NASA Releases First Visuals of Space 'Snowman' Ultima & Thule

The two spheres spiralled closer to each other and eventually got stuck together. Consequently, scientists suspect that these ancient objects have been preserved in relatively pristine condition since the beginnings of the still-forming solar system, some 4 billion years ago.

"Just like with Pluto, we could not be happier", Alan Stern, the principal investigator for New Horizons, said, recalling the spacecraft's 2015 flyby of that world.

Ultima Thule in colour. The improved resolution also draws attention to the object's "neck", where the two lobes are connected. Now, May has combined both of his loves on "New Horizons", his first solo song in more than two decades.

Laurel, Md. - We are getting our first good look at the most distant object ever explored - a piece of rock spinning way out in space.

Instead, they focused on what the new images told them about planetary science.

End to end, the world measures 31 kilometers in length. In an animation created by NASA using three of the images we can see the oblong shape of Ultima Thule, which NASA describes as looking like a bowling pin.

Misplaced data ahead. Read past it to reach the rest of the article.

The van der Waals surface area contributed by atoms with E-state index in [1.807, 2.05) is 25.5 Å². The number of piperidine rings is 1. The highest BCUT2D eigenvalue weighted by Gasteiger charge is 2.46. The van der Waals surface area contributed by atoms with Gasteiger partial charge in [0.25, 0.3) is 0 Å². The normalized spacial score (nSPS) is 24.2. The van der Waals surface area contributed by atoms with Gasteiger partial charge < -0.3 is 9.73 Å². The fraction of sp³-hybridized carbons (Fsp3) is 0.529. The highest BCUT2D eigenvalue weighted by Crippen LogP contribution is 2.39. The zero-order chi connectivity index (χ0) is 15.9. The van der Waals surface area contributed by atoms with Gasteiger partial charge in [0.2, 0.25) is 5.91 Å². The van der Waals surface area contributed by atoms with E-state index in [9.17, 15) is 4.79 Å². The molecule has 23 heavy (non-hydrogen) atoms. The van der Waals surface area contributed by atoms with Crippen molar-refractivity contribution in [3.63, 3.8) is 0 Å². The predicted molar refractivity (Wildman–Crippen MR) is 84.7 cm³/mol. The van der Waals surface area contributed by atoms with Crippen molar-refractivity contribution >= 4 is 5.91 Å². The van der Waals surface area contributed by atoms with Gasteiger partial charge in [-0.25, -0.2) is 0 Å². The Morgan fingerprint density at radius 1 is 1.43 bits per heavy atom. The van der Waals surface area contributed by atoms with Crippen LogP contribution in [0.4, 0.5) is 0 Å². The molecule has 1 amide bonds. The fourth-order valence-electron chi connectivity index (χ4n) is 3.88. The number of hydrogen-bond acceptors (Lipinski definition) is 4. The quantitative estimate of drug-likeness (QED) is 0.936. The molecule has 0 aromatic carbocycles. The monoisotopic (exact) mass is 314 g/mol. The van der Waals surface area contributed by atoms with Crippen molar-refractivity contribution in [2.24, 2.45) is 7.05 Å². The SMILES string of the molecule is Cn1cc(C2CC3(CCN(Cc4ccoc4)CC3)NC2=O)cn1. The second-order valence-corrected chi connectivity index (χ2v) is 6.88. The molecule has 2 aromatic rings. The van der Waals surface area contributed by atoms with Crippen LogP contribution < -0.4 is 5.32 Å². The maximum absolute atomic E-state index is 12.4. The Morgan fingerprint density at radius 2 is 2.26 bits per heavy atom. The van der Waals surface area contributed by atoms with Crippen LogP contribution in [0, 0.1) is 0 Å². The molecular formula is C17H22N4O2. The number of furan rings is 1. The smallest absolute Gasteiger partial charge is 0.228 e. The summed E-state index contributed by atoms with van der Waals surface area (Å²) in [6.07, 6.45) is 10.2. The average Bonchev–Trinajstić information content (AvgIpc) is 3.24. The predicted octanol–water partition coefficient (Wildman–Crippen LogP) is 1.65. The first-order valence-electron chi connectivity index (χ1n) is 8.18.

But now, clearer images have revealed a snowman.

Project scientists have named the larger sphere, judged to be about 12 miles across, "Ultima", and the smaller lobe, about 9miles across, "Thule".

A 15-hour rotation rate has also been established for Ultima Thule.

Moore said it appears the two spheres came together gently, at speeds of perhaps 1 or 2 miles per hour - not in some violent collision in space. He joked that if they were cars, "you probably wouldn't fill out the insurance form". It likely began as two separate objects that joined together over time.

So far, no moons or rings have been detected, and there were no obvious impact craters in the latest photos, though there were a few apparent "divots" and suggestions of hills and ridges, scientists said.

If confirmed, this configuration could represent a precious snapshot of planetary formation in action, supporting the idea that the massive, orbiting bodies in our inner solar system assembled in part through the rapid coalescing of pebbles and dust.

The images don't yet reveal much information about topography given the sun angle at the time New Horizons took the image, on approach to Ultima Thule at a distance of about 50,000 kilometers.

Names matter, even when they're temporary nicknames for objects 4.1 billion miles (6.6 billion kilometers) away from Earth. Many more photos are expected to be released soon.

Objects like Ultima Thule, on the other hand, remain in the icy outer crust of our disc-like solar system. Ultima and Thule then engaged in a slow, romantic waltz, circling each other until, at long last, contact was made.

  • Essie Rivera